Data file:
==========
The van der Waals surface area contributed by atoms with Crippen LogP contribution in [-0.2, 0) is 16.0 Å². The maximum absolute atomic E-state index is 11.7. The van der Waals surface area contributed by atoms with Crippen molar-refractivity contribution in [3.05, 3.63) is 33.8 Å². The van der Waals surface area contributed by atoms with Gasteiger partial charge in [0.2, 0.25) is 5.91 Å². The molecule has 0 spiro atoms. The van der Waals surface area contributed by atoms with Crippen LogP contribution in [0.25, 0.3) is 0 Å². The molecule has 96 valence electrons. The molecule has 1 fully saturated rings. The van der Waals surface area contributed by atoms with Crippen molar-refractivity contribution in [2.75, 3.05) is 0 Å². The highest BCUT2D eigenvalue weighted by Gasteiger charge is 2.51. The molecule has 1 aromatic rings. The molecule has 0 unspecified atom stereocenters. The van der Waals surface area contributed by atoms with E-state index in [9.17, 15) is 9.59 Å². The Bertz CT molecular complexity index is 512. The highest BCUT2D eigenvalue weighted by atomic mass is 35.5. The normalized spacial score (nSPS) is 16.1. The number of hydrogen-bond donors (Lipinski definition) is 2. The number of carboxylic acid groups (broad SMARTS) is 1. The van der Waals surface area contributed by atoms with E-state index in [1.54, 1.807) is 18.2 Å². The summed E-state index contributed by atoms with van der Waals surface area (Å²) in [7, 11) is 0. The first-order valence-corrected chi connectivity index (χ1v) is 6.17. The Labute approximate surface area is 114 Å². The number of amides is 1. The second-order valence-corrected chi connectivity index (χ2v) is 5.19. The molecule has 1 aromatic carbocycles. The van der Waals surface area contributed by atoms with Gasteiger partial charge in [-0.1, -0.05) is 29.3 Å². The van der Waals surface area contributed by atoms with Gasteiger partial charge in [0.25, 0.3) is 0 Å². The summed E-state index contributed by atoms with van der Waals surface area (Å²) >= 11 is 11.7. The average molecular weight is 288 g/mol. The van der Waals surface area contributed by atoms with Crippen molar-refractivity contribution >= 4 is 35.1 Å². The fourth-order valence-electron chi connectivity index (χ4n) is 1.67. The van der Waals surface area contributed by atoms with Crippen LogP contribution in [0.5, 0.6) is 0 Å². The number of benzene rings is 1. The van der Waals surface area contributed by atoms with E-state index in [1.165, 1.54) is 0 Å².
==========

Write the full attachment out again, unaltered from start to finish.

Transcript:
The van der Waals surface area contributed by atoms with Crippen LogP contribution in [-0.2, 0) is 16.0 Å². The maximum absolute atomic E-state index is 11.7. The van der Waals surface area contributed by atoms with Crippen molar-refractivity contribution in [3.05, 3.63) is 33.8 Å². The van der Waals surface area contributed by atoms with Gasteiger partial charge in [0.2, 0.25) is 5.91 Å². The molecule has 0 spiro atoms. The van der Waals surface area contributed by atoms with Crippen LogP contribution in [0.25, 0.3) is 0 Å². The molecule has 96 valence electrons. The molecule has 1 fully saturated rings. The van der Waals surface area contributed by atoms with Crippen molar-refractivity contribution in [2.75, 3.05) is 0 Å². The highest BCUT2D eigenvalue weighted by Gasteiger charge is 2.51. The molecule has 1 aromatic rings. The molecule has 0 unspecified atom stereocenters. The van der Waals surface area contributed by atoms with E-state index in [9.17, 15) is 9.59 Å². The Bertz CT molecular complexity index is 512. The highest BCUT2D eigenvalue weighted by atomic mass is 35.5. The normalized spacial score (nSPS) is 16.1. The number of hydrogen-bond donors (Lipinski definition) is 2. The number of carboxylic acid groups (broad SMARTS) is 1. The van der Waals surface area contributed by atoms with E-state index in [1.54, 1.807) is 18.2 Å². The summed E-state index contributed by atoms with van der Waals surface area (Å²) in [7, 11) is 0. The first-order valence-corrected chi connectivity index (χ1v) is 6.17. The Labute approximate surface area is 114 Å². The number of amides is 1. The second-order valence-corrected chi connectivity index (χ2v) is 5.19. The molecule has 1 aromatic carbocycles. The van der Waals surface area contributed by atoms with Gasteiger partial charge in [-0.1, -0.05) is 29.3 Å². The van der Waals surface area contributed by atoms with Gasteiger partial charge in [0.25, 0.3) is 0 Å². The summed E-state index contributed by atoms with van der Waals surface area (Å²) >= 11 is 11.7. The average molecular weight is 288 g/mol. The van der Waals surface area contributed by atoms with Crippen molar-refractivity contribution >= 4 is 35.1 Å². The fourth-order valence-electron chi connectivity index (χ4n) is 1.67. The van der Waals surface area contributed by atoms with Crippen LogP contribution in [0.5, 0.6) is 0 Å². The number of benzene rings is 1. The van der Waals surface area contributed by atoms with E-state index in [1.165, 1.54) is 0 Å².